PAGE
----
Murray visited the home of Russell Smithey, 42, and Candy Holmes, 37, three times a month from January through July 2011, saying he was doing a "pill check," said attorney Tyler Ayres.
Murray timed his visits to coincide with their refills and knew their full list of medications. If the couple didn't produce all of the drugs, he asked for the ones that were missing.
Wearing his official clothing and badge, Murray asked for their prescriptions and went through the pills, pocketing several while Holmes and Smithey were distracted, Ayres said once taking up to 50 pills, they said.
After several months, the couple bought a video cassette camera, put it on a living room shelf and waited for one of Murray's visits, Ayers said.
The Aug. 1 tape shows a polite Murray characterizing his visit as a help to the couple, saying, "If you need something holler. I want to see you guys succeed." He dumps out pills and counts them, asking Smithey to help him as he slips what appear to be pills in his pocket several times during the approximately 20-minute tape.
"We've been in trouble before; we thought we had no choice," than to submit to the pill searches, Holmes told The Tribune Wednesday. "I'll never look at police and law enforcement the same way again. I've lost all faith."
Ayres said he knows about up to six additional victims.
Holmes and Smithey filed notice Monday that they intend to sue the city and the state for $2 million in damages.
The state's Controlled Substance Database, Ayres said, is the only way Murray could have gained such detailed information about the couple's medications. He compared the database to a bowl of Halloween candy left in front of an empty house with a sign telling trick-or-treaters to "take just one."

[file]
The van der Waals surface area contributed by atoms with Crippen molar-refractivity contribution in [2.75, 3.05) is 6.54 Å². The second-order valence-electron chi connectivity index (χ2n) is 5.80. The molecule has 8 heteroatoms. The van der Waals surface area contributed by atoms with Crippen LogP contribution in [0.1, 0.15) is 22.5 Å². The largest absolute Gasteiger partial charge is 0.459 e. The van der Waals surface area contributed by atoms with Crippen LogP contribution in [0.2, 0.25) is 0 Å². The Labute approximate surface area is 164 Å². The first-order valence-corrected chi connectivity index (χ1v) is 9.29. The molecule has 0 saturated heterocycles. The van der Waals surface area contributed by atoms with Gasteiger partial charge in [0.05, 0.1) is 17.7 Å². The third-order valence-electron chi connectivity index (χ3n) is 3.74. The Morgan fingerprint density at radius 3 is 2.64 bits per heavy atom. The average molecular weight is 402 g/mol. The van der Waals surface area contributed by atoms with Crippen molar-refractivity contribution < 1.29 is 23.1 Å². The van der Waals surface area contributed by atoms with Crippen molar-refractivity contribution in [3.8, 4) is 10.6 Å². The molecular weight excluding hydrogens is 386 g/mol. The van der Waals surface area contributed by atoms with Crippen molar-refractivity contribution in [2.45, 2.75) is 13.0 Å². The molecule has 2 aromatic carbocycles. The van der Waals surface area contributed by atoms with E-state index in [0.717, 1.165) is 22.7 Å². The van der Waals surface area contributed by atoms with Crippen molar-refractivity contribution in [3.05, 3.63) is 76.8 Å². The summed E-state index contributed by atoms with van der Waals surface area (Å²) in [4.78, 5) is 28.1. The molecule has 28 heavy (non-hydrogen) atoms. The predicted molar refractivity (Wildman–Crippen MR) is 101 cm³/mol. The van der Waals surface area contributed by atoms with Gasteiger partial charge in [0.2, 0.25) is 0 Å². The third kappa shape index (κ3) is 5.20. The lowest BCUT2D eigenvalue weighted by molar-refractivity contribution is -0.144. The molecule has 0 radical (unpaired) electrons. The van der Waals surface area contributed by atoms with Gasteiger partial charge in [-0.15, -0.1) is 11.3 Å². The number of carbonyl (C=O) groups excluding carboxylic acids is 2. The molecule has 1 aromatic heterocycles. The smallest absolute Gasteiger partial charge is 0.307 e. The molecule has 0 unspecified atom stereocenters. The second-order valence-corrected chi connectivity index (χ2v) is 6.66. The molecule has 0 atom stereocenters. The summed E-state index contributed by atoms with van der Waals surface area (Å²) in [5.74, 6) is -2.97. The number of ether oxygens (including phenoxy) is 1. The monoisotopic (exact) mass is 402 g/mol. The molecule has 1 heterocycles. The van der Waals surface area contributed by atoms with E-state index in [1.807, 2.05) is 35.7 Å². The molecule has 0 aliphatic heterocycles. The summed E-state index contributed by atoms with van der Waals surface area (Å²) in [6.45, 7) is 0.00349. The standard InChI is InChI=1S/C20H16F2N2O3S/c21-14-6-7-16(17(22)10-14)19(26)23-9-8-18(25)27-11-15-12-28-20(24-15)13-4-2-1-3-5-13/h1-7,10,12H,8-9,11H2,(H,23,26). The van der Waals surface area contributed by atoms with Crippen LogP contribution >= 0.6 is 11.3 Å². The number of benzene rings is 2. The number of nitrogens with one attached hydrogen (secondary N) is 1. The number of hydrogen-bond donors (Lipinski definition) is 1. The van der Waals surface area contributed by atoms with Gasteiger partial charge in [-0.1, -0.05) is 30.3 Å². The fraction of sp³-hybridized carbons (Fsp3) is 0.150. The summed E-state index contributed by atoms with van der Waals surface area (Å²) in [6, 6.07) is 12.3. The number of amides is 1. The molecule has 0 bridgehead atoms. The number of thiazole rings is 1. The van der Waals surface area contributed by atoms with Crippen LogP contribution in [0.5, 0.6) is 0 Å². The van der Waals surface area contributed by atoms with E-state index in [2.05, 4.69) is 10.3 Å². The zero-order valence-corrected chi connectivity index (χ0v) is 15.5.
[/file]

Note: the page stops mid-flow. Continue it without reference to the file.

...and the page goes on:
Created in 1998 and expanded in 2010, the database is designed to curb abuse of potentially addictive prescription drugs by allowing doctors and pharmacists to check patients' activity.
Police also have access to the database and can access the records without a warrant.
"Once you get your name and password, you're on," said attorney Troy Walker. "There's no monitoring ... you can look at anybody."
Mark Steinagel, director of the Division of Occupational and Professional Licensing, said the agency allows medical professionals to use the database following a background check. Police are required to input a specific case number. Their access, however, doesn't automatically end there. They can potentially access other people.
"We don't check every single search request," Steinagel said. More than 5 million records are entered into the database every year. Inappropriate usage of the database can result in a third-degree felony charge and "when we find out about it, we take it seriously," Steinagel said.
Walker says officers should be required to get a warrant before accessing the database, as is the case in New York.
Florida has a system administrator who monitors usage of the site.
Three Utah state legislators chimed into at a press conference with the couple's attorneys Tuesday, saying the database needs more monitoring.
One of those was Rep. Brad Daw, R-Orem, who sponsored the 2010 law that expanded the database.
"I appreciate this abuse being brought to light, and I will give my full attention to ensuring that this can never happen again," he said in a statement, adding that he planned to craft legislation to install more safeguards.
Rep. Greg Hughes, R-Draper, said, "Some checks and balances are lacking in that process."
And Sen. Howard Stephenson, R-Draper, said the current law can allow information grazing by those who access the information. "I believe the executive branch needs to take immediate action to ensure this doesn't happen again," he said.
Due to incorrect information from attorneys in the case, the surname of Russell Smithey was incorrectly spelled in an earlier version of this article. Also, attorneys have corrected that Murray visited the home of Smithey and Holmes three times a month.